From the Executive Summary:
As part of the Canada Council for the Arts’ Canada Dance Mapping Study, Canadians who dance, teach dance or choreograph were invited to participate in a bilingual nation-wide online survey called Yes I Dance (Oui je danse). The survey was designed with the purpose of gaining a better understanding of who dances in Canada, where they dance, and why. This report presents the findings from this landmark survey of the dance field in Canada.
Variety of Respondents & Dance Forms
The sample of 8,124 respondents to the survey includes 2,176 individuals, or 27 per cent, who are dance professionals and 5,948, or 73 per cent, who are leisure dance participants.
One hundred and ninety dance forms are represented in the survey. Six in ten participate in the two most popular types of dance: contemporary and modern dance (34 per cent), and ballroom and social dance (26 per cent).
Reasons for Dance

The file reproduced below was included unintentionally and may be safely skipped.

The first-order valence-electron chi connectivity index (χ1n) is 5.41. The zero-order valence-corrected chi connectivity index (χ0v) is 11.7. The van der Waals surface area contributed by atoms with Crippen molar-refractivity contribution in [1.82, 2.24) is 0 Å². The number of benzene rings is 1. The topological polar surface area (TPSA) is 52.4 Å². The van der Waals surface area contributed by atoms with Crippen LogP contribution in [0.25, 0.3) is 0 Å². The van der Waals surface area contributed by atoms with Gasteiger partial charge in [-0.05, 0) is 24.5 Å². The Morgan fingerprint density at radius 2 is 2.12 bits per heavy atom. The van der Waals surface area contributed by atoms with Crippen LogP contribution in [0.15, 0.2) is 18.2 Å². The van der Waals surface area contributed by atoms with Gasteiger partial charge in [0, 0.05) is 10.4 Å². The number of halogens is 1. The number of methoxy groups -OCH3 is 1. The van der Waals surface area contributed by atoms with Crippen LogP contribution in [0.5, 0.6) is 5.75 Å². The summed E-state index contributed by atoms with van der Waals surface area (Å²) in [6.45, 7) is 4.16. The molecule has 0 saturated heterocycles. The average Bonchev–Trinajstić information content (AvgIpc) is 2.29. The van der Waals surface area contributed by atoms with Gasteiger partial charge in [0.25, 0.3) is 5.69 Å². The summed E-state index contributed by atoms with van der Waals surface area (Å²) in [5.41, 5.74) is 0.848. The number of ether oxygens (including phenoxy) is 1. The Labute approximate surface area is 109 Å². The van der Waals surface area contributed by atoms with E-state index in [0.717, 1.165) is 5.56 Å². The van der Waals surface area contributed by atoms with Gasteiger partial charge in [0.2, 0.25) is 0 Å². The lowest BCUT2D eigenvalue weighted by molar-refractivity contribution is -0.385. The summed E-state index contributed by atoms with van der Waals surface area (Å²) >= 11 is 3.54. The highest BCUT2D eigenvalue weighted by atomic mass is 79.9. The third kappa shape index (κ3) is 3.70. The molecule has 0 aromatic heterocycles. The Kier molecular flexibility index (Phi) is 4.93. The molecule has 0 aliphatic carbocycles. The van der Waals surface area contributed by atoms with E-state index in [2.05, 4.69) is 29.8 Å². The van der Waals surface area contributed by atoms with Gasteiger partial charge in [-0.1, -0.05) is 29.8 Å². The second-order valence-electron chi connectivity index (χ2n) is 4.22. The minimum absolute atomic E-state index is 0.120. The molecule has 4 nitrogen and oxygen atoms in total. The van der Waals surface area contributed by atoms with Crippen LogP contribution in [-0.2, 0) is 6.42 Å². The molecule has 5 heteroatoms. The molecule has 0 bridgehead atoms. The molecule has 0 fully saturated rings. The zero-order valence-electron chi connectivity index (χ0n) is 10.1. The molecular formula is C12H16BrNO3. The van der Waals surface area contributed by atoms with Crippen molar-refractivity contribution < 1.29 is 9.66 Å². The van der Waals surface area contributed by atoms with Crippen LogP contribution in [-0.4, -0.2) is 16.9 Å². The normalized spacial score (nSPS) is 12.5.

Survey findings put enjoyment at the top of the list of primary reasons for involvement in dance when both dance professionals and leisure dance participants are looked at together. Dance professionals, however, have fairly different motives for dance compared with leisure dance participants. The most often citied motive for dance professionals in the survey to be involved in dance is artistic expression (cited by 78 per cent), in addition to enjoyment (76 per cent). Employment (61 per cent) and performing (57 per cent) are also strong reasons. Among leisure dance participants enjoyment is the most frequently cited (94 per cent), followed by exercise and fitness (81 per cent), and then social connection (72 per cent), with artistic expression as a distant fourth reason (42%). Responding to an open-ended question, many in the survey said that dance provides them with the benefit of developing deeper social connections; a response considerably more prevalent among men, in both the dance professional and leisure dance participant segments. Many also described dance as a source of joy and passion that provides them a sense of mental and physical well-being, stimulation and, in some cases, escape from the stresses of daily life. Others talked of the opportunity to express themselves and tapping their creativity, as well as teaching other valuable life skills.
The full report, dance wheel & summaries by geographic regions are available online at www.canadacouncil.ca